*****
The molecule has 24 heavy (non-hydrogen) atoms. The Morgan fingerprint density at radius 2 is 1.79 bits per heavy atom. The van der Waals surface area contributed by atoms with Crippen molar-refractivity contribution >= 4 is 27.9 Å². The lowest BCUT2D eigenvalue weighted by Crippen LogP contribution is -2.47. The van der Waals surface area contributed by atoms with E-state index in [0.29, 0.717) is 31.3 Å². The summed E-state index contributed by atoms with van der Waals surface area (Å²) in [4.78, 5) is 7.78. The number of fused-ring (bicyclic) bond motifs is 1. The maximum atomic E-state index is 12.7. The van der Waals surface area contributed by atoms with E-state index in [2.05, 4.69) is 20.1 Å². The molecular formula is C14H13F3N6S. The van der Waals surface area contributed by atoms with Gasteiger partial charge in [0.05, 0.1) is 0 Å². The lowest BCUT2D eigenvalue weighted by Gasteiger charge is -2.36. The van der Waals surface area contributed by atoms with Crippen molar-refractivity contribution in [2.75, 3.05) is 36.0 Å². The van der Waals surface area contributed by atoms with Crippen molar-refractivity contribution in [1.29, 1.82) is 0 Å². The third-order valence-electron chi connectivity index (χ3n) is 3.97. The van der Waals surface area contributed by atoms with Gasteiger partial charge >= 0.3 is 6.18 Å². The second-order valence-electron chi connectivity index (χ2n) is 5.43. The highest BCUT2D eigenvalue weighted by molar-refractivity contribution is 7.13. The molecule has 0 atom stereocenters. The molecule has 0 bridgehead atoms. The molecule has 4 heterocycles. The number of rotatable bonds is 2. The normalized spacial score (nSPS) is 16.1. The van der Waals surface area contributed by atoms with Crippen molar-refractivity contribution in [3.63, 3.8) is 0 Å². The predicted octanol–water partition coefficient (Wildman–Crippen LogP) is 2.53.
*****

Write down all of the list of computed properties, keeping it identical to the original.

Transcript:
The molecule has 24 heavy (non-hydrogen) atoms. The Morgan fingerprint density at radius 2 is 1.79 bits per heavy atom. The van der Waals surface area contributed by atoms with Crippen molar-refractivity contribution >= 4 is 27.9 Å². The lowest BCUT2D eigenvalue weighted by Crippen LogP contribution is -2.47. The van der Waals surface area contributed by atoms with E-state index in [0.29, 0.717) is 31.3 Å². The summed E-state index contributed by atoms with van der Waals surface area (Å²) in [4.78, 5) is 7.78. The number of fused-ring (bicyclic) bond motifs is 1. The maximum atomic E-state index is 12.7. The van der Waals surface area contributed by atoms with E-state index in [2.05, 4.69) is 20.1 Å². The molecular formula is C14H13F3N6S. The van der Waals surface area contributed by atoms with Gasteiger partial charge in [0.05, 0.1) is 0 Å². The lowest BCUT2D eigenvalue weighted by Gasteiger charge is -2.36. The van der Waals surface area contributed by atoms with Crippen molar-refractivity contribution in [2.75, 3.05) is 36.0 Å². The van der Waals surface area contributed by atoms with Crippen molar-refractivity contribution in [1.29, 1.82) is 0 Å². The third-order valence-electron chi connectivity index (χ3n) is 3.97. The van der Waals surface area contributed by atoms with Gasteiger partial charge >= 0.3 is 6.18 Å². The second-order valence-electron chi connectivity index (χ2n) is 5.43. The highest BCUT2D eigenvalue weighted by molar-refractivity contribution is 7.13. The molecule has 0 atom stereocenters. The molecule has 0 bridgehead atoms. The molecule has 4 heterocycles. The number of rotatable bonds is 2. The normalized spacial score (nSPS) is 16.1. The van der Waals surface area contributed by atoms with Crippen molar-refractivity contribution in [3.63, 3.8) is 0 Å². The predicted octanol–water partition coefficient (Wildman–Crippen LogP) is 2.53.